Drawing on Mikhail Bakhtin’s theory of double-voicedness and James Scott’s theory of public and hidden transcripts, this essay investigates the colonial context of Romans 13:1-7 with particular attention to the Roman imperial cult. It is my contention that Paul attempts to persuade the audience to resist the imperial cult, whilst negotiating colonial power and authority. It is assumed that colonial discourse is, by nature, a double-voiced discourse in that the public transcript of the dominant and the hidden transcript of the suppressed coexist in a continued state of internal tension and conflict. Seen in this light, Paul as a colonised subject parodies the public transcript of the elites in his own hidden transcript. However, Paul’s doubled-voiced discourse finally turns out to be subversive against the dominant culture by suggesting that ultimate honour, fear, and authority should not be due to the rulers of the Roman Empire but to God.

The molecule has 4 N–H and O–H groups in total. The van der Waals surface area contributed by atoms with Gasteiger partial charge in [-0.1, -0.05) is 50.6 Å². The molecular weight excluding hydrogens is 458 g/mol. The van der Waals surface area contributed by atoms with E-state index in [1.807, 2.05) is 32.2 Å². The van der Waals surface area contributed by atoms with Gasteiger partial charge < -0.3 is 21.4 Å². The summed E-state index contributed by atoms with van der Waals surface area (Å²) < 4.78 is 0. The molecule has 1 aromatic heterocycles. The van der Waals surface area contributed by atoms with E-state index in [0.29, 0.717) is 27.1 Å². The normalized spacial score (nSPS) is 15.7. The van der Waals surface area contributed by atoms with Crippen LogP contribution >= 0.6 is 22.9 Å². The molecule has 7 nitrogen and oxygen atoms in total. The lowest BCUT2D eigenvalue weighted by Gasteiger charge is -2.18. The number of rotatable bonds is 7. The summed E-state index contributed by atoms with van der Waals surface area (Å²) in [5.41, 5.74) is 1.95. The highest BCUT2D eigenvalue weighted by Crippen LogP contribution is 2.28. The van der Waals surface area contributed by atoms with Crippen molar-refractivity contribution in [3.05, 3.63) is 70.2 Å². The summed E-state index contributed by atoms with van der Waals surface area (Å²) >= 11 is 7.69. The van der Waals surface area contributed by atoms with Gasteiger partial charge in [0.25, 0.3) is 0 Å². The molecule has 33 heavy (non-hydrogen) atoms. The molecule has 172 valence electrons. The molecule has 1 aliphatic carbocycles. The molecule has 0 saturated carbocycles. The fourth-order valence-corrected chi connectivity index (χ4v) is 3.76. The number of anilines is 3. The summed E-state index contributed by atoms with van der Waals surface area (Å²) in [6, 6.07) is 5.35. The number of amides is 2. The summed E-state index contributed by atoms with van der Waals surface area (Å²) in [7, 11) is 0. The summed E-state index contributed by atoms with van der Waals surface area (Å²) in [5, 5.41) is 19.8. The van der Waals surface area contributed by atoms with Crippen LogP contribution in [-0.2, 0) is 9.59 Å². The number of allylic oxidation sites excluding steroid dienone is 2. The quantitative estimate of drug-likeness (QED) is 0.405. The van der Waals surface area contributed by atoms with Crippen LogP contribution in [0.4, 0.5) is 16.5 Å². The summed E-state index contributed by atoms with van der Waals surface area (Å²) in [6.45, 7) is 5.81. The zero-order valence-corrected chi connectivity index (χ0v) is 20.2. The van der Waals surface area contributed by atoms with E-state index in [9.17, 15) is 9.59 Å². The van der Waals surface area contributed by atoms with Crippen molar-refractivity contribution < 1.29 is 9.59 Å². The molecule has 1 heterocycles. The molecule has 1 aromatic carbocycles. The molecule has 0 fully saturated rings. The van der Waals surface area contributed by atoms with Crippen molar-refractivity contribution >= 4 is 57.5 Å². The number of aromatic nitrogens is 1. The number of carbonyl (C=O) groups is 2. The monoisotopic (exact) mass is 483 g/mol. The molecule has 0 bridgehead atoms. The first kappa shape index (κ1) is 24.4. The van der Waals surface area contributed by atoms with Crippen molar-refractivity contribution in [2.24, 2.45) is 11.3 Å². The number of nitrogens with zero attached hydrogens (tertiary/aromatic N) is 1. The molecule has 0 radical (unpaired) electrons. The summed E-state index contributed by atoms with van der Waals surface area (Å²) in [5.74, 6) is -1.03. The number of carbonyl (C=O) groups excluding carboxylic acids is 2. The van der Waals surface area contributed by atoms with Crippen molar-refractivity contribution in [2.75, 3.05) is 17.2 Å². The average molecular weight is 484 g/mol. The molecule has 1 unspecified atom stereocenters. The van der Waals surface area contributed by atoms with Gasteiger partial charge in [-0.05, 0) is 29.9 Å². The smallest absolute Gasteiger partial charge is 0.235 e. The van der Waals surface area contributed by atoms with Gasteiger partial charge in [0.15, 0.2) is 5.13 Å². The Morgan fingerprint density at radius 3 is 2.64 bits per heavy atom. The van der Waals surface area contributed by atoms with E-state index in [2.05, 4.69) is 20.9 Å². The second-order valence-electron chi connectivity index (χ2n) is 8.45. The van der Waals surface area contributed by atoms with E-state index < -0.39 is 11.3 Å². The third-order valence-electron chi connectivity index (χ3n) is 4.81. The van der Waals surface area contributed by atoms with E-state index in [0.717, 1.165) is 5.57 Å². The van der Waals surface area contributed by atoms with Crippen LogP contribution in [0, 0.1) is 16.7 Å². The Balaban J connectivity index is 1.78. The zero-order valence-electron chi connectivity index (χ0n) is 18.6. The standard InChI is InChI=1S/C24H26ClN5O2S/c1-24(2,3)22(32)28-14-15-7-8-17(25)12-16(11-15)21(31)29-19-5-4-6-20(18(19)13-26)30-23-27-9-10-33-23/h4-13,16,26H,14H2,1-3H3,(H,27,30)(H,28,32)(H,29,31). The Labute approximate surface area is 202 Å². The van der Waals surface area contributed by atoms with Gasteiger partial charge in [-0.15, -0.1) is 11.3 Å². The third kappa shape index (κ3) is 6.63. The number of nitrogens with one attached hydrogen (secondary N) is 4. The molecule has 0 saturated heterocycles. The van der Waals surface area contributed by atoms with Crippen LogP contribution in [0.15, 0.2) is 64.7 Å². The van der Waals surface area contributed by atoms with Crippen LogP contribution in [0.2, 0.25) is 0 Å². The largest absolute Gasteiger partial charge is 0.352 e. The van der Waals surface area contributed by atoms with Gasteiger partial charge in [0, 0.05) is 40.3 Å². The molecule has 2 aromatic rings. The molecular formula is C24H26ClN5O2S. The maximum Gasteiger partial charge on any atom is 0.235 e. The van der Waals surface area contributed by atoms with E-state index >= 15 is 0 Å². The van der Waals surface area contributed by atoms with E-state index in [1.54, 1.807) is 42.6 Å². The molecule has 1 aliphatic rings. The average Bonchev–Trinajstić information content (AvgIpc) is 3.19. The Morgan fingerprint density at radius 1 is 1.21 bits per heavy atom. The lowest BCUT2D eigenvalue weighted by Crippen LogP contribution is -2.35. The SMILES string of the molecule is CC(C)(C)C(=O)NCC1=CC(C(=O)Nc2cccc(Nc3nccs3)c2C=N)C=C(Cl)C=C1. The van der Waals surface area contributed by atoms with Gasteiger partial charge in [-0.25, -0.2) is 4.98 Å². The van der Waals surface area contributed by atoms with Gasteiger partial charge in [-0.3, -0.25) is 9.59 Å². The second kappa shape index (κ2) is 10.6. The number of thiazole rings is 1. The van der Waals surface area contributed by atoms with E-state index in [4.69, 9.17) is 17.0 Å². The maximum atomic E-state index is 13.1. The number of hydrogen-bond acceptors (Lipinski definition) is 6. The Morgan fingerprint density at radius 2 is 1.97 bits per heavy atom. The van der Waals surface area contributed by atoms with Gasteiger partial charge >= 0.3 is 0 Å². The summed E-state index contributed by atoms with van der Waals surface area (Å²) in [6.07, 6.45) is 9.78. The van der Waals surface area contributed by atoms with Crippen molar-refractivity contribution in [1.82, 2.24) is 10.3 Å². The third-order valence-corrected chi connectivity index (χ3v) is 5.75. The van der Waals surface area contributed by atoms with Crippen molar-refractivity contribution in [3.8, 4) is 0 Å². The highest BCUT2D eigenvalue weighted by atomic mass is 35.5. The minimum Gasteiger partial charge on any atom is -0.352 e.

All Science Journal Classification (ASJC) codes
- Religious studies